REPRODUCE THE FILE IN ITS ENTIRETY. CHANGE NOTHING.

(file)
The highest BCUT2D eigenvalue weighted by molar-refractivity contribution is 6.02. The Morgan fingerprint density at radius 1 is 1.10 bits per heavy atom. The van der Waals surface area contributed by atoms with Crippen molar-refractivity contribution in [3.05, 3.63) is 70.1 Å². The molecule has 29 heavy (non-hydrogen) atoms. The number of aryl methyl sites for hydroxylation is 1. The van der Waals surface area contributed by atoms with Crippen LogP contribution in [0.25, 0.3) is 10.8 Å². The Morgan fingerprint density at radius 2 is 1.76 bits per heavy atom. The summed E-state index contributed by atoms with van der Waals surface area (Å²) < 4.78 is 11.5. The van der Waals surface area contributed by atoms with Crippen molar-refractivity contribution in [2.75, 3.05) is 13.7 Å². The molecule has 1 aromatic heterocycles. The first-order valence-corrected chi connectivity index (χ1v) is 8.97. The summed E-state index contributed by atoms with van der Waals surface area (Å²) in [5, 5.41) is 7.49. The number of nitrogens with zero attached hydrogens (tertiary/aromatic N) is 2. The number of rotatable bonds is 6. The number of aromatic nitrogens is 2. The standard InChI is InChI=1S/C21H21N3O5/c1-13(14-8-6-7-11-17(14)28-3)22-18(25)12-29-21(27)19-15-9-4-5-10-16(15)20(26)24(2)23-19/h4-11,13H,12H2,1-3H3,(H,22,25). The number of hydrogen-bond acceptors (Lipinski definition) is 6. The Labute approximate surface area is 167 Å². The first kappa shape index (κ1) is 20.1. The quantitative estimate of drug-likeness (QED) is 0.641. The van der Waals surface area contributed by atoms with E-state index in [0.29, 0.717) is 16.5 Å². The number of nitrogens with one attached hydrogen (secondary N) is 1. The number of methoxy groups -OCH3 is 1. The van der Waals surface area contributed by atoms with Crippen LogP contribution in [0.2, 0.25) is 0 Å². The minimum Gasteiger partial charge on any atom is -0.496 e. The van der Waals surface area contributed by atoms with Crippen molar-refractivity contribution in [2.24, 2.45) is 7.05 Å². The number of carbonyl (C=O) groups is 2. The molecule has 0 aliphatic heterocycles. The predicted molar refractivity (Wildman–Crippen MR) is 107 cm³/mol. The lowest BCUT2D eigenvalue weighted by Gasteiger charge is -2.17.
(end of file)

The highest BCUT2D eigenvalue weighted by molar-refractivity contribution is 6.02. The Morgan fingerprint density at radius 1 is 1.10 bits per heavy atom. The van der Waals surface area contributed by atoms with Crippen molar-refractivity contribution in [3.05, 3.63) is 70.1 Å². The molecule has 29 heavy (non-hydrogen) atoms. The number of aryl methyl sites for hydroxylation is 1. The van der Waals surface area contributed by atoms with Crippen LogP contribution in [0.25, 0.3) is 10.8 Å². The Morgan fingerprint density at radius 2 is 1.76 bits per heavy atom. The summed E-state index contributed by atoms with van der Waals surface area (Å²) < 4.78 is 11.5. The van der Waals surface area contributed by atoms with Crippen molar-refractivity contribution in [2.75, 3.05) is 13.7 Å². The molecule has 1 aromatic heterocycles. The first-order valence-corrected chi connectivity index (χ1v) is 8.97. The summed E-state index contributed by atoms with van der Waals surface area (Å²) in [5, 5.41) is 7.49. The number of nitrogens with zero attached hydrogens (tertiary/aromatic N) is 2. The number of rotatable bonds is 6. The number of aromatic nitrogens is 2. The standard InChI is InChI=1S/C21H21N3O5/c1-13(14-8-6-7-11-17(14)28-3)22-18(25)12-29-21(27)19-15-9-4-5-10-16(15)20(26)24(2)23-19/h4-11,13H,12H2,1-3H3,(H,22,25). The number of hydrogen-bond acceptors (Lipinski definition) is 6. The Labute approximate surface area is 167 Å². The first kappa shape index (κ1) is 20.1. The quantitative estimate of drug-likeness (QED) is 0.641. The van der Waals surface area contributed by atoms with E-state index in [0.29, 0.717) is 16.5 Å². The number of nitrogens with one attached hydrogen (secondary N) is 1. The number of methoxy groups -OCH3 is 1. The van der Waals surface area contributed by atoms with Crippen LogP contribution in [0.2, 0.25) is 0 Å². The minimum Gasteiger partial charge on any atom is -0.496 e. The van der Waals surface area contributed by atoms with Crippen molar-refractivity contribution in [2.24, 2.45) is 7.05 Å². The number of carbonyl (C=O) groups is 2. The molecule has 0 aliphatic heterocycles. The predicted molar refractivity (Wildman–Crippen MR) is 107 cm³/mol. The lowest BCUT2D eigenvalue weighted by Gasteiger charge is -2.17.